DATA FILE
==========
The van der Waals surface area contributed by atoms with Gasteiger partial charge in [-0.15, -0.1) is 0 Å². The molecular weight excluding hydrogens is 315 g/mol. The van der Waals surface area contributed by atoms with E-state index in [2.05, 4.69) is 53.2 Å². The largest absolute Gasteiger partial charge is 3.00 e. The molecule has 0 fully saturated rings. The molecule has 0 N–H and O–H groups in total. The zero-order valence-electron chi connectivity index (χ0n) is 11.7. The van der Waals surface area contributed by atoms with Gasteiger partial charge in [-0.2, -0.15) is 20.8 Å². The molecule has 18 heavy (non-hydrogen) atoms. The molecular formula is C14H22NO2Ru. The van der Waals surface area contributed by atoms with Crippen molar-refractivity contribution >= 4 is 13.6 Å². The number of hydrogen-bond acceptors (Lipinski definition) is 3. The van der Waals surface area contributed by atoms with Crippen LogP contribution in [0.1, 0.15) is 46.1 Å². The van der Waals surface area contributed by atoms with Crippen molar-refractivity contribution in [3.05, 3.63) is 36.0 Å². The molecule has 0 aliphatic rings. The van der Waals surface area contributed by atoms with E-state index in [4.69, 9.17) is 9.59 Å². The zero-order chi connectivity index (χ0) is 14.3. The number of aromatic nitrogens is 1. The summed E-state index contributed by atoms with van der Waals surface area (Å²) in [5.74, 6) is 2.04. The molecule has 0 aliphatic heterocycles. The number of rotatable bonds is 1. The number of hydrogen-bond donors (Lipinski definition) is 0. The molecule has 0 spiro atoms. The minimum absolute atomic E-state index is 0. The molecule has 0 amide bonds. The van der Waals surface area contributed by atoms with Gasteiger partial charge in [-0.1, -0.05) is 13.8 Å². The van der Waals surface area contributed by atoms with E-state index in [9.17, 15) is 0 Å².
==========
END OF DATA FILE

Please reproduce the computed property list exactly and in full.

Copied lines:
The van der Waals surface area contributed by atoms with Gasteiger partial charge in [-0.15, -0.1) is 0 Å². The molecular weight excluding hydrogens is 315 g/mol. The van der Waals surface area contributed by atoms with E-state index in [2.05, 4.69) is 53.2 Å². The largest absolute Gasteiger partial charge is 3.00 e. The molecule has 0 fully saturated rings. The molecule has 0 N–H and O–H groups in total. The zero-order valence-electron chi connectivity index (χ0n) is 11.7. The van der Waals surface area contributed by atoms with Gasteiger partial charge in [-0.2, -0.15) is 20.8 Å². The molecule has 18 heavy (non-hydrogen) atoms. The molecular formula is C14H22NO2Ru. The van der Waals surface area contributed by atoms with Crippen molar-refractivity contribution >= 4 is 13.6 Å². The number of hydrogen-bond acceptors (Lipinski definition) is 3. The van der Waals surface area contributed by atoms with Crippen LogP contribution in [0.1, 0.15) is 46.1 Å². The van der Waals surface area contributed by atoms with Crippen molar-refractivity contribution in [3.05, 3.63) is 36.0 Å². The molecule has 0 aliphatic rings. The van der Waals surface area contributed by atoms with E-state index in [4.69, 9.17) is 9.59 Å². The zero-order chi connectivity index (χ0) is 14.3. The number of aromatic nitrogens is 1. The summed E-state index contributed by atoms with van der Waals surface area (Å²) in [5.74, 6) is 2.04. The molecule has 0 aliphatic heterocycles. The number of rotatable bonds is 1. The number of hydrogen-bond donors (Lipinski definition) is 0. The molecule has 0 spiro atoms. The minimum absolute atomic E-state index is 0. The molecule has 0 amide bonds. The van der Waals surface area contributed by atoms with Gasteiger partial charge in [-0.1, -0.05) is 13.8 Å². The van der Waals surface area contributed by atoms with E-state index in [9.17, 15) is 0 Å².